6. Well, it’s okay to point out his flaws because he has enough fans. (And it’s okay for me to pick on Goodkind and LKH for the same reason). But I was thinking of a couple of lesser-knowns who probably are lesser known because their writing is so dull.

  7. You know descriptions is a tricky thing because it doesn’t take much to over-due, but specifically in fantasy, sense its usually a totally made-up world, with made-up creatures/species/races, it can be even worse to not have enough description.

    The fun of reading fantasy is escaping to a world totally different from our real one. I want the experience to be as real as reading a book can make it. I want to know if a monster is furry like a werewolf or has scales like a reptile. I want to know if a warrior is a big battle-scared brute or a dashing swashbuckler. Is a fortress cliff-side castle or a hill-top palisade. And I want to know these things as the story unfolds, not several chapters later after I’ve already got another idea in my head.

  8. Oooh, Greg, your problem with description made me think of another peeve. Cover art that doesn’t match the description in the book. I spent an entire brick of a book wondering when the character depicted on the cover was going to show up. She never did. At least not in that incarnation.

  9. Sarah /

    My biggest no-no is an author who must describe torture in sadistic detail. Especially if it involves a child. One author (who shall remain nameless) was not ‘just tossed, but I threw the book away rather than even donate it to the library after his second, extremely detailed description of the killing of a child. I still can’t get those images out of my head.

    I blame the publishers for the bad cover art. The authors don’t always get a lot of say in that.

  10. Yeah, you’re right Sarah about publishers controlling the cover art. I’d be interested in seeing what information artists are given about the books they are illustrating. Suzie, do you know anything about that?

  11. Sarah /

    Unpronounceable character names annoy me. I don’t mind a couple of names, I can make up something for them, but I hate it when every character in the book has to have a garbled pseudo celtic name with extra apostrophes and special characters. If you can’t convince me I’m in a fantasy world with your writing, giving the characters strange names isn’t going to solve your problem. I may be missing out on some great books with this problem, feel free to recommend some therapy reading for me. :)

  12. Avoid Diana Francis Pharaoh, Sarah. And Elizabeth Kerner. I can handle names pretty well, maybe cause I’ve got to write them myself sometimes, but there’s two writers who give me headaches with their names,

  13. That’s it Sarah, I’m going to write a book with the main character having the name of Kei’7sioea#l’ri@d. Just for you. :D

  14. I also can’t stand when authors can’t move on from a series and just leave it “finished” – staying in the same world can work but sometimes only so much can happen with a character and it’s better to let them be happy and live in peace.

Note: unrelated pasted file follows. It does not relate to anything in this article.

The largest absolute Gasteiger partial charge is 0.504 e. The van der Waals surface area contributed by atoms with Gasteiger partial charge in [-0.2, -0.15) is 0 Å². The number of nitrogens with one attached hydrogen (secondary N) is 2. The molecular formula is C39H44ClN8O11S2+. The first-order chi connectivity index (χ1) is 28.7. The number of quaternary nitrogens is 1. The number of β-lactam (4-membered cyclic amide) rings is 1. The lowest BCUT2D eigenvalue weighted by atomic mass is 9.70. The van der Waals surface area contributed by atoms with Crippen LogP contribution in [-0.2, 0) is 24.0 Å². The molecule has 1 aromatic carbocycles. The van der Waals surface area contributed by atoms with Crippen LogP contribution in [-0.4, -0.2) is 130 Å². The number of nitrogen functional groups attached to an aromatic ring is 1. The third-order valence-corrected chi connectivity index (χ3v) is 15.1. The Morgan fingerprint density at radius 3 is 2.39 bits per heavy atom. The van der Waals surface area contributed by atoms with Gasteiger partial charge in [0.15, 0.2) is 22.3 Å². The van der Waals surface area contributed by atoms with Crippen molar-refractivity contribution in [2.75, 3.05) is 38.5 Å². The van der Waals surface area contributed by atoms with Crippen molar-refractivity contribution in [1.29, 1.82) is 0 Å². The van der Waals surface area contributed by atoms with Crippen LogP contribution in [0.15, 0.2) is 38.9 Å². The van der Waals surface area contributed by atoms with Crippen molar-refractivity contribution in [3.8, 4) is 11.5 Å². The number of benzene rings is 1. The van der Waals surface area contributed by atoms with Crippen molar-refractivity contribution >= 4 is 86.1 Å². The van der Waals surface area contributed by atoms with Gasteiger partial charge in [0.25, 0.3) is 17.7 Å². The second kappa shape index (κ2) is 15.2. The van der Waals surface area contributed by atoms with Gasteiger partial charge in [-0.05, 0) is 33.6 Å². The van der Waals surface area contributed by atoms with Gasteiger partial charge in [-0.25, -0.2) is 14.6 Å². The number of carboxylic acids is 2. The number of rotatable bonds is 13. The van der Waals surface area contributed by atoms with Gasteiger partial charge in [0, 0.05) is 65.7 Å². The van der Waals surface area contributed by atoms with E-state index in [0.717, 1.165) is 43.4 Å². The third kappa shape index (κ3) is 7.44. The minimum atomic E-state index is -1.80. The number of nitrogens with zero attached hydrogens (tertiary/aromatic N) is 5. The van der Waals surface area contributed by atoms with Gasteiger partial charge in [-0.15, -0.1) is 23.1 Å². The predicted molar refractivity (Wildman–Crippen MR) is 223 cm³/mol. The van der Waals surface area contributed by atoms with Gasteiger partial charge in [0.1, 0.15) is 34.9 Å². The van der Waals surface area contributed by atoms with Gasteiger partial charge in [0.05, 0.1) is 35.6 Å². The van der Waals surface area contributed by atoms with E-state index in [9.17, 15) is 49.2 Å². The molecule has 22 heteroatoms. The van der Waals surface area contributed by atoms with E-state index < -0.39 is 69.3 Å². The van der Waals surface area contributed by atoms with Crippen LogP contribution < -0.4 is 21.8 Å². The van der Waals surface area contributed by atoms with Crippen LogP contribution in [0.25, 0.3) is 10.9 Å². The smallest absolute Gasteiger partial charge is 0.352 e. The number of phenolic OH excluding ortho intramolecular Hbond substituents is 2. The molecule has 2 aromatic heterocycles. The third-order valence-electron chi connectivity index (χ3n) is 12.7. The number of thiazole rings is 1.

But more than that I can’t stand when an author forsakes plot or character development for superfluous sex scenes – especially if it’s a book in a series that started out well-written and then has fallen apart.

  15. Pet Peeves: like others, bad cover art that insults the story and drives away readers (Wheel of Time started off okay (for its time), but then got progressively worse. The UK covers are okay). Worst of all is a series that should have been wrapped up books ago, but due to sales success, the editors didn’t care or were unable to reign in the author (again, WoT, and Sword of Truth (face it, Terry, you should have left it alone at a trilogy, maybe with the prequel added later)). Piers Anthony should have quit the Xanth books after three or four. After that, they are pretty much pointless. Jordan could have had a great masterpiece if he had finished WoT in 9 or 10 books, and cut out the gratuitous spanking of adult women (and the braid pulling), plus the whole Perrin/Faile/Shaido storyline. I loved that series once (I have all the first prints in HC except The Great Hunt), but it lost it five books ago.

  16. rebecca /

    For me, major problems arise when there’s a genre-switch halfway through a series. If I’m reading a light-hearted comedy, I don’t suddenly want blood and gore and meaningless deaths. On the other hand, very dark books can be quite successful in adding elements of black comedy, but you wouldn’t want them to undermine themselves by suddenly becoming cheery and fluffy.

    Off the top of my head, the only example I can think of (embarrassingly enough) is Stephanie Meyer. Now, before I’m heckled, I’m not a fan of Edward McSparkle, but I read the first installment, and then “Breaking Dawn,” after having heard about the controversy. And I can see why so many people were upset with the final book: going from a chaste-yet-forbidden romance novel to a sci-fi blood fest in which Bella has her spine broken and spews up blood over everything while Edward jabs her with a venom-filled syringe…probably NOT a good idea.